(b) How coordinated is ownership of Kenyan companies like Kenya Railway, Safaricom, Telkom, Ken Gen etc?

To further protect its markets, Japan came up with very complicated high product prices which were protected from imports by arbitrary health, safety and quality standards. These “standards” permitted charging Japanese consumers 3 times the price for consumer products as that paid by the rest of the world. Through these "standards" which are never met, instead of TARIFF, the Japanese prevented others from selling on its home front. See the irony, in Kenya/Africa; a Minister proudly launches a new foreign product as you can see here.

These high prices were nothing but hidden taxes along with other dictated policies and creative accounting which gave Japanese industry the same finance capital as it has received 100 years earlier. In other words, government financed industry and protected home market created a comparative advantage which permitted the Japanese industry to sell, for a period of time, at what would be a loss for a free enterprise corporation. Having built the world’s most modern industry and captured markets around the world, so long as trade surpluses are maintained, losses can be absorbed up to a point by those high domestic prices taxing back a part of the economic multiplier gains.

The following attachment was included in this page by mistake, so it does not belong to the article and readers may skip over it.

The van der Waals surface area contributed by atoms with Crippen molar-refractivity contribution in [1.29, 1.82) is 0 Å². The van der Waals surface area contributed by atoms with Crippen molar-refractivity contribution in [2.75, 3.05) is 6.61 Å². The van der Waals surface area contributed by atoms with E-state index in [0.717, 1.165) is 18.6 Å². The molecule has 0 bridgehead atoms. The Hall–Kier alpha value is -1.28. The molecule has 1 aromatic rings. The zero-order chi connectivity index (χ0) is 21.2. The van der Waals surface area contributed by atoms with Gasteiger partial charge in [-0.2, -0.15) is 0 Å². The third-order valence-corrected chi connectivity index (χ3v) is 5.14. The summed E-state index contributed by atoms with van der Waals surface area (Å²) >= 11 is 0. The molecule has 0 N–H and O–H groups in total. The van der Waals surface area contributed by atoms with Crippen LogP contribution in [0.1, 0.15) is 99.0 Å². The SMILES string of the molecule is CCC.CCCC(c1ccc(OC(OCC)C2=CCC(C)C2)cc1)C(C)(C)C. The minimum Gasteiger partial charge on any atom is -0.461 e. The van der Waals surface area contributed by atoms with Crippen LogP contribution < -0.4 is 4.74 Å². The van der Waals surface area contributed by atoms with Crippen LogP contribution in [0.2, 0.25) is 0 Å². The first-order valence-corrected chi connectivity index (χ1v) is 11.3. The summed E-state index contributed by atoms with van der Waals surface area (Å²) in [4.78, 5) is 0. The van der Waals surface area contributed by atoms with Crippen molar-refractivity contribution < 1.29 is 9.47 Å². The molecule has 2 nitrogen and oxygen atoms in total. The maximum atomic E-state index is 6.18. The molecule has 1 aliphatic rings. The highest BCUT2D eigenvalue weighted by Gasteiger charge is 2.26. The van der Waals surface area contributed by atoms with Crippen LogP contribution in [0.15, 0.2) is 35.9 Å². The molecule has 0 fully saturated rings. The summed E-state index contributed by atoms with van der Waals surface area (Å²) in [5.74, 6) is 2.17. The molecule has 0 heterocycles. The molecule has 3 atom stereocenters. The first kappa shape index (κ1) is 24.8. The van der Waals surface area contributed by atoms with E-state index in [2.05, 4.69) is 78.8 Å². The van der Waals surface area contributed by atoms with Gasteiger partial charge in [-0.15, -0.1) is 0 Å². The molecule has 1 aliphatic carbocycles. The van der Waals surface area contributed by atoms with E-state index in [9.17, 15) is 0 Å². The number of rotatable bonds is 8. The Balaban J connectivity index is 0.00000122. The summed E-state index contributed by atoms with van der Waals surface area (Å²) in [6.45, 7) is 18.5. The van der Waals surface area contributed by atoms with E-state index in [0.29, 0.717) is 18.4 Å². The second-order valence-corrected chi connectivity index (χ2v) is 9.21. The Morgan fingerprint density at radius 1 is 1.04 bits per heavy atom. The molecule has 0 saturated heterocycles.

When Japanese government tried to deflate cautiously the land and stock bubbles by raising interest rates, the Wall Street bankers went on the attack using their new weapons of mass destruction, i.e. derivatives to sell the market short and bring it crashing down.

In other words, Japanese formula is this. Buy RAW RESOURCES cheap (from Kenya/Africa), build and maintain the most efficient industry in the world, educate its citizens, pay Japanese labour well (remember SAPS from IMF telling us to pay badly?) charge Japanese consumers above export prices, price exports just under the products of other nations and sell enough on the world market to pay for it all with a substantial cushion to spare. It may appear that, these policies contravene the Most Favoured Nation clause in free trade treaties. Well, that’s a small deal. As long as all nations face same arbitrary standards, the problem is “solved.”